The Indian elections that kicked off last Thursday are a democratic exercise the likes of which the world has never seen. In the world’s largest democratic practice, around 900 million voters – more than the combined population of all the European countries, across 543 constituencies will cast their votes to decide the fate of political parties. The media coverage, like every election season, is being ruled by opinion polls. Surveyors and pollsters have jumped into the maze of deciphering future election results by making use of statistical models that forecast the vote share and the seat share of political parties based on surveys conducted among electorates. These forecasts have become fodder for everyday conversation. Also Read – A special kind of bondHowever, it is difficult to trust the results of opinion polls as the results differ significantly from poll to poll. Given this situation, many researchers have examined the results of opinion polls and claimed that they have failed repeatedly to predict election outcomes. A recent study presented in the book ‘The Verdict’ demonstrates that the success rate of such polls in estimating the number of seats that the winning party may bag is just 62 per cent. On similar lines, a study conducted by India Today raised concerns over the fact that day by day, opinion polls are drifting away from reality. One of the main findings of that analysis is that the errors in predicting Lok Sabha elections are on the rise since 1998-99. Also Read – Insider threat managementIn such a situation where the gap between opinion poll predictions and actual outcomes is widening, it is important to have a better statistical model in place to make sense of what factors are driving the outcomes behind elections. This can be done by indicating which types of economic and political data most meaningfully correlate with election outcomes. An attempt to develop such a holistic model that can provide precise estimates of voting behaviour must take into account all the factors that citizens keep in mind while casting their votes. In most democracies, a common belief is that good economics makes for good politics. This belief suggests that an incumbent party’s chances of winning elections increase if the region experienced positive economic growth during their term. In India, however, this popular notion is not supported by data. A simple correlation analysis between the growth rate of GDP per capita and the incumbent party getting re-elected reveals a negative relationship between the two, implying that in most cases despite higher growth incumbent does not get re-elected. This observation helps us in concluding that support base and vote bank for parties in India is dependent on a host of factors other than economic development. The two other factors that shape voting decisions of Indian voters might be social issues and public sentiment towards the government. A broad spectrum of the social issues from shelter to sanitation, education to health, personal rights to inclusion must be considered. This is important because of presence of diversity across Indian regions. For some living below the poverty line or on bare minimum income, social wellbeing would mean better shelter facilities, free healthcare, improved nutritional facilities, etc. For rich people, this would mean new opportunities to grow and improve their life. The sentiment towards the current government can be captured through two aspects. One, the vote share of the national ruling party in the state elections held during their tenure. Second, the narrative build by traditional media platforms about leaders and political parties and social media engagement of the political parties. The traditional media platforms provide voters with the facts and figures that can help them to make informed choices. And the increased exposure of voters to social media platforms like Facebook, Twitter has provided a direct link between voters and leaders. More and more candidates are relying on social media campaigns to win elections. By serving as the source of information, media has the power to impact voting behaviour of citizens. A probit regression model, with the dependent variables as ‘the chances of incumbent coming back to power’ and explanatory variables as economic development, social wellbeing, sentiment towards the government and the presence of a strong regional party, for the period 1999 to 2014 results in a success rate of 80 per cent. The model predicts that for the upcoming elections the constituencies of Uttar Pradesh will play a key role in deciding the electoral fortunes of political parties. The incumbent Bhartiya Janata Party is expected to win 215 seats with surety while there are 33 seats in which any political party can turn the tables in its favour by focusing on the right set of issues. The factors, according to the model, that dominates the arena of decision making are social issues wherein a larger piece of the puzzle comes from how inclusive the incumbent party is. It is observed that while casting their vote, people keep in mind how acceptable a leader is towards caste-based minorities and other socially backward groups, how they treat women, and what is the level of atrocities against these minority groups during the party’s tenure. The second crucial factor which dominates the arena of decision making is the sentiment towards the government. Indian voters are known for their anti-incumbency tendencies. Many instances from the Indian political history can be cited that prove that dealing with anti-incumbency has been the biggest challenge of the ruling party. For instance, BJP won a wave election in 2014 by channeling citizens anti-incumbency sentiments against the Indian National Congress. Therefore, the lesson for political parties is to devise mechanisms that focus on issue-based election campaigning, which will enable favourable public opinion and increase their chances of winning. (Amit Kapoor is chair, Institute for Competitiveness, India. Manisha Kapoor, senior researcher, Institute for Competitiveness, India has contributed to the article. The views expressed are strictly personal)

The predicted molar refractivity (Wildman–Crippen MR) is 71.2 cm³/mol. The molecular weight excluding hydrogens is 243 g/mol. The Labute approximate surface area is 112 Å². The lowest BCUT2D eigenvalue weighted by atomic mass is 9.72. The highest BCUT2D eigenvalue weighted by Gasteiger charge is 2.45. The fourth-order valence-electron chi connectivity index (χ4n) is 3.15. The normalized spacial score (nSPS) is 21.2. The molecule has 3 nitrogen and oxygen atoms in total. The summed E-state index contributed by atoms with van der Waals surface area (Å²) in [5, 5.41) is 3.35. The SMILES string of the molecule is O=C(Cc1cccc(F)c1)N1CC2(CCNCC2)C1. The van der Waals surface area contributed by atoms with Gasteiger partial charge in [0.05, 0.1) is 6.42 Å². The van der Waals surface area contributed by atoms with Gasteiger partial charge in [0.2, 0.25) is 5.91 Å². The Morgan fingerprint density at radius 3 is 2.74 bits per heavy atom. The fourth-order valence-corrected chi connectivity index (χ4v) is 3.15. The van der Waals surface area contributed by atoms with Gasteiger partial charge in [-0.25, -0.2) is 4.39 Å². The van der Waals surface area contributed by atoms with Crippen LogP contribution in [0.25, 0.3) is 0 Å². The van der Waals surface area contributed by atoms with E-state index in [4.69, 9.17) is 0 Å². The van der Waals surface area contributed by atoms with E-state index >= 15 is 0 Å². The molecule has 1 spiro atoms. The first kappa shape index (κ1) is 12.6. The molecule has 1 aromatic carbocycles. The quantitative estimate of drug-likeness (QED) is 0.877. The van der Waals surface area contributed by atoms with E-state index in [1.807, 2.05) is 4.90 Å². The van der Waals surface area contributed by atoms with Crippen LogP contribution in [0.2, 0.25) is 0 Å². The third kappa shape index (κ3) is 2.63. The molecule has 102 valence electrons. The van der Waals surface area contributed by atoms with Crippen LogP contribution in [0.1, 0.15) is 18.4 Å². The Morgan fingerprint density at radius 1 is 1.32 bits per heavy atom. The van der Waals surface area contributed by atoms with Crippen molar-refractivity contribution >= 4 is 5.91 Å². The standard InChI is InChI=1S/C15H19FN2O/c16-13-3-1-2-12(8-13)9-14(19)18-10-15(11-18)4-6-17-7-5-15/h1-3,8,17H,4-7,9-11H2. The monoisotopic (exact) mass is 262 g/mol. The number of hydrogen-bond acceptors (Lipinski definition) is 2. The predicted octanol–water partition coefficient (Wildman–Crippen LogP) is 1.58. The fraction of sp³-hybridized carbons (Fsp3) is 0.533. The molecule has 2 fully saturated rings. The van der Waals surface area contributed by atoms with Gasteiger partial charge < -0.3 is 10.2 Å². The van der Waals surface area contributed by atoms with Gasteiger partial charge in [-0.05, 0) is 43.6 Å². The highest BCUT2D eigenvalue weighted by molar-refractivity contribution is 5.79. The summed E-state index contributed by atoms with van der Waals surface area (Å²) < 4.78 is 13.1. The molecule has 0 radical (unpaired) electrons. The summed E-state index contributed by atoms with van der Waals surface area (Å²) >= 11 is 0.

New York: US President Donald Trump, along with his family and businesses, on Monday sued Deutsche Bank and Capital One in an attempt to stop them from complying with Congressional subpoenas issued as part of a probe into foreign political influence. The subpoenas — which the Trumps described in their suit as “intrusive and overbroad” — were issued to several banks by the Democratic-majority House’s intelligence and financial services committees, which are looking into the president’s finances as part of a larger probe into election meddling by Russia. Also Read – Saudi Crown Prince Salman ‘snubbed’ Pak PM Imran, recalled his private jet from US: ReportThe lawsuit is the latest step in Trump’s fightback against the Democrats, and alleges that the subpoenas have “no legitimate or lawful purpose.” “The subpoenas were issued to harass President Donald J. Trump, to rummage through every aspect of his personal finances, his businesses, and the private information of the President and his family, and to ferret about for any material that might be used to cause him political damage,” said the suit, filed with the US federal court in the Southern District of New York. “No grounds exist to establish any purpose other than a political one.” The suit accuses Congress of stepping beyond its law-making mandate into law enforcement, and says the subpoenas violate the privacy rights of Trump and his family.